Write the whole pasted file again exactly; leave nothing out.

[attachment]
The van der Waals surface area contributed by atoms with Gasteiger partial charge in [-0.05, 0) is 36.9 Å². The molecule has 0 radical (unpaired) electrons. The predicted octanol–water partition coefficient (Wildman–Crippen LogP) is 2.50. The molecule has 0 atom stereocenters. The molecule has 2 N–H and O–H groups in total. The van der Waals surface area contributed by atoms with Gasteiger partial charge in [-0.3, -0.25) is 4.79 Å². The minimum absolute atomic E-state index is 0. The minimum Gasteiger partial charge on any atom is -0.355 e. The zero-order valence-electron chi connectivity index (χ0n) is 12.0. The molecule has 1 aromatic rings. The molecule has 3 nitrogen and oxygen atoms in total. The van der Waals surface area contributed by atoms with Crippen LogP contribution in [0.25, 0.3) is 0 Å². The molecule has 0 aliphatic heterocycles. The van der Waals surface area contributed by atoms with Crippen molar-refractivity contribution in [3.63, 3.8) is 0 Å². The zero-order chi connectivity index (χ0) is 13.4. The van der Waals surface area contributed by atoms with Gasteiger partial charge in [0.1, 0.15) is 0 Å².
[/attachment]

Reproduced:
The van der Waals surface area contributed by atoms with Gasteiger partial charge in [-0.05, 0) is 36.9 Å². The molecule has 0 radical (unpaired) electrons. The predicted octanol–water partition coefficient (Wildman–Crippen LogP) is 2.50. The molecule has 0 atom stereocenters. The molecule has 2 N–H and O–H groups in total. The van der Waals surface area contributed by atoms with Gasteiger partial charge in [-0.3, -0.25) is 4.79 Å². The minimum absolute atomic E-state index is 0. The minimum Gasteiger partial charge on any atom is -0.355 e. The zero-order valence-electron chi connectivity index (χ0n) is 12.0. The molecule has 1 aromatic rings. The molecule has 3 nitrogen and oxygen atoms in total. The van der Waals surface area contributed by atoms with Crippen LogP contribution in [0.25, 0.3) is 0 Å². The molecule has 0 aliphatic heterocycles. The van der Waals surface area contributed by atoms with Crippen molar-refractivity contribution in [3.63, 3.8) is 0 Å². The zero-order chi connectivity index (χ0) is 13.4. The van der Waals surface area contributed by atoms with Gasteiger partial charge in [0.1, 0.15) is 0 Å².